The average Sea Surface Temperature (SST) for the Mediterranean was 28.4C (83.1F) on Monday, the European Copernicus Climate Change Service (C3S) confirmed. The previous record was set on 23 August, 2003 at 28.25C (82.85F).
The global sea surface temperature climbed to unprecedented highs for the month of June, according to the Copernicus, driving localised marine heatwaves across the planet including around the UK and Ireland; the Baltic Sea; the Sea of Japan; the Pacific Ocean off New Zealand, and the western Indian Ocean close to Madagascar.
Previous marine heat waves in the Med led to mass die-offs of some species and caused losses for the seafood industries, a study published earlier this year found. The heatwaves are expected to become more frequent, more intense and last longer as the climate crisis, caused by burning fossil fuels, continues to worsen.
The heat dome lodged over Europe is causing temperatures in excess of 45C (113F) in parts of Greece, Spain, Sardinia, Sicily and southern Italy.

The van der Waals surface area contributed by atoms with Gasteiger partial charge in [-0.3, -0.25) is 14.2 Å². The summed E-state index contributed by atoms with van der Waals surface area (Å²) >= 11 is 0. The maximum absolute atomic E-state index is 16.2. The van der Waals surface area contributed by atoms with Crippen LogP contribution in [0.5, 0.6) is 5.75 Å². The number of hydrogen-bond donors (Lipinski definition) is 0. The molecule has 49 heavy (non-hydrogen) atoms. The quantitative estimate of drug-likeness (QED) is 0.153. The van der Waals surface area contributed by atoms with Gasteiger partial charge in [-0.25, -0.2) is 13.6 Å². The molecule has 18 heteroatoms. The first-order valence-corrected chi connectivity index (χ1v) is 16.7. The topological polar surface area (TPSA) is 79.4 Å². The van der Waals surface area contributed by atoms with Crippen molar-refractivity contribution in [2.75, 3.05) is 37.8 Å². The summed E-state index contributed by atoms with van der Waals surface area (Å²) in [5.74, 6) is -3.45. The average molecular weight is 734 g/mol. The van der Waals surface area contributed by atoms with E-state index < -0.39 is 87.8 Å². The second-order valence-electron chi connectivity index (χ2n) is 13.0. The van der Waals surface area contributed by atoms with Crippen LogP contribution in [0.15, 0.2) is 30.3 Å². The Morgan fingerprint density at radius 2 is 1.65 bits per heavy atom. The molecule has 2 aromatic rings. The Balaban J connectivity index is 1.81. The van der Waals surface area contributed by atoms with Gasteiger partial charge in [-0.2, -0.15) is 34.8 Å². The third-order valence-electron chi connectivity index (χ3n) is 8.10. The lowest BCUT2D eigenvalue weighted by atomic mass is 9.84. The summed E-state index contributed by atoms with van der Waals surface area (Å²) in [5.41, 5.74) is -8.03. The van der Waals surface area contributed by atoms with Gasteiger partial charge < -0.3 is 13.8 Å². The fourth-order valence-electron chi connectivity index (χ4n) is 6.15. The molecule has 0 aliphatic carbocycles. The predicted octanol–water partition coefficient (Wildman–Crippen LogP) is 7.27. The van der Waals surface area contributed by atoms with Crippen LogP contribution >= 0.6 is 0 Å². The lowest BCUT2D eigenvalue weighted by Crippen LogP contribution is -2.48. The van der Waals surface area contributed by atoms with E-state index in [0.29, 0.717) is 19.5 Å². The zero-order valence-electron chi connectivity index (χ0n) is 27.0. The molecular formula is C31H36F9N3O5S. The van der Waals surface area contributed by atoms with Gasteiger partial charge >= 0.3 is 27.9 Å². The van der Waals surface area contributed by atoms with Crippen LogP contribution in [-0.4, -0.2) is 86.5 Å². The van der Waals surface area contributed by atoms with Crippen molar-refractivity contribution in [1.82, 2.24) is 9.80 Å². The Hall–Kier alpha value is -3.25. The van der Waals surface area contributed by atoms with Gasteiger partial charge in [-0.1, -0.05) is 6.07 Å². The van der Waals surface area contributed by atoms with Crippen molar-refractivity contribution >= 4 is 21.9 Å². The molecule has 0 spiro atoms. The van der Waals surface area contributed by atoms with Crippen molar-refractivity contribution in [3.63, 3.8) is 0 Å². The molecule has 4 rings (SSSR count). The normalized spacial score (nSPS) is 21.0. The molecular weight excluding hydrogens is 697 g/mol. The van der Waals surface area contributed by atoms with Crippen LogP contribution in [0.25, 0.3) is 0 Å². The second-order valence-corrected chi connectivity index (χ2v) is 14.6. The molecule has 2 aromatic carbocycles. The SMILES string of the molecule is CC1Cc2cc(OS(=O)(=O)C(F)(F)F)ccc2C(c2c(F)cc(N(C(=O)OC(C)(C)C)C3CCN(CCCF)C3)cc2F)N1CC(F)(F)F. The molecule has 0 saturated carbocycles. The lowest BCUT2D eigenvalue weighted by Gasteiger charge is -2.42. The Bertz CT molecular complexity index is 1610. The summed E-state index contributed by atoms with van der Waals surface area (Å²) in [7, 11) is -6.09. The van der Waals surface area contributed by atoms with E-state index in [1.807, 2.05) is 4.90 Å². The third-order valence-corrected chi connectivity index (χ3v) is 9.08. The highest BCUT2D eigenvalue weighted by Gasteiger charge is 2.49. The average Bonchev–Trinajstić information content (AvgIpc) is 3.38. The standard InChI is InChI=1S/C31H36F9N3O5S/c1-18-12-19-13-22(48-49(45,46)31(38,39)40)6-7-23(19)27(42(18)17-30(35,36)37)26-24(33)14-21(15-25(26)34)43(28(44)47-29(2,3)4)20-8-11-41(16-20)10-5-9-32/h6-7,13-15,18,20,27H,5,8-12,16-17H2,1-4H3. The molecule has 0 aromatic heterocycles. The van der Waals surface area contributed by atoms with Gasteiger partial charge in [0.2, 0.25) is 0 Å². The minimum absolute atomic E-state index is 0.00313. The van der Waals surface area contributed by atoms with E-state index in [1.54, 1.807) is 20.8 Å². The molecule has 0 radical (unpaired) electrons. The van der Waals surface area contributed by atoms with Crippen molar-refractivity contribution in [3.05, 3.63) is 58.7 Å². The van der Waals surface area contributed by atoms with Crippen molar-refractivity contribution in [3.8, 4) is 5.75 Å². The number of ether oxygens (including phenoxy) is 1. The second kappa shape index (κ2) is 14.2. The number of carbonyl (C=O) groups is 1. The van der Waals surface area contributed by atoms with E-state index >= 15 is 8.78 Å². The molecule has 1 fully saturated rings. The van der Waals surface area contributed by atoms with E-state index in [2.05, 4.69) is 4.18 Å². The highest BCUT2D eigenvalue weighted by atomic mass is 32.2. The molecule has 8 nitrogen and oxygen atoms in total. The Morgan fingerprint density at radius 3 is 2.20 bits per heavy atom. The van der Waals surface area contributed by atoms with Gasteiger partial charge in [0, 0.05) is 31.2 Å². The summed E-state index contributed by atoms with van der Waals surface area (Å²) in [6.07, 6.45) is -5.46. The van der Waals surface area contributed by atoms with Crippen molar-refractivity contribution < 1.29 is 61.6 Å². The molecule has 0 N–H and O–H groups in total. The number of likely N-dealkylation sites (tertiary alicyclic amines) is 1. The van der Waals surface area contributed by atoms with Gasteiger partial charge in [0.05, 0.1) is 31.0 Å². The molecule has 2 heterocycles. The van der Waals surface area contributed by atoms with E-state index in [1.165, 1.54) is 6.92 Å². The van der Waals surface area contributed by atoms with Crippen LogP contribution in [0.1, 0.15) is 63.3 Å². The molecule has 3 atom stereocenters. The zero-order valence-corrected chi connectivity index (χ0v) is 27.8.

Conditions this summer are being amplified by the still-emerging El Nino climatic pattern, with more severe impacts expected throughout this year and into 2024.
The first week in July was the planet’s hottest on record – an alarming milestone that climate scientists warned would likely be toppled soon.
Along with marine heatwaves, the record temperatures have contributed to raging wildfires, drought, crop failures and public health emergencies.
If the heat dome isn’t disrupted, it’s possible that the continent could face more episodes of extreme heat this summer. according to the European Centre for Medium-Range Weather Forecasts.
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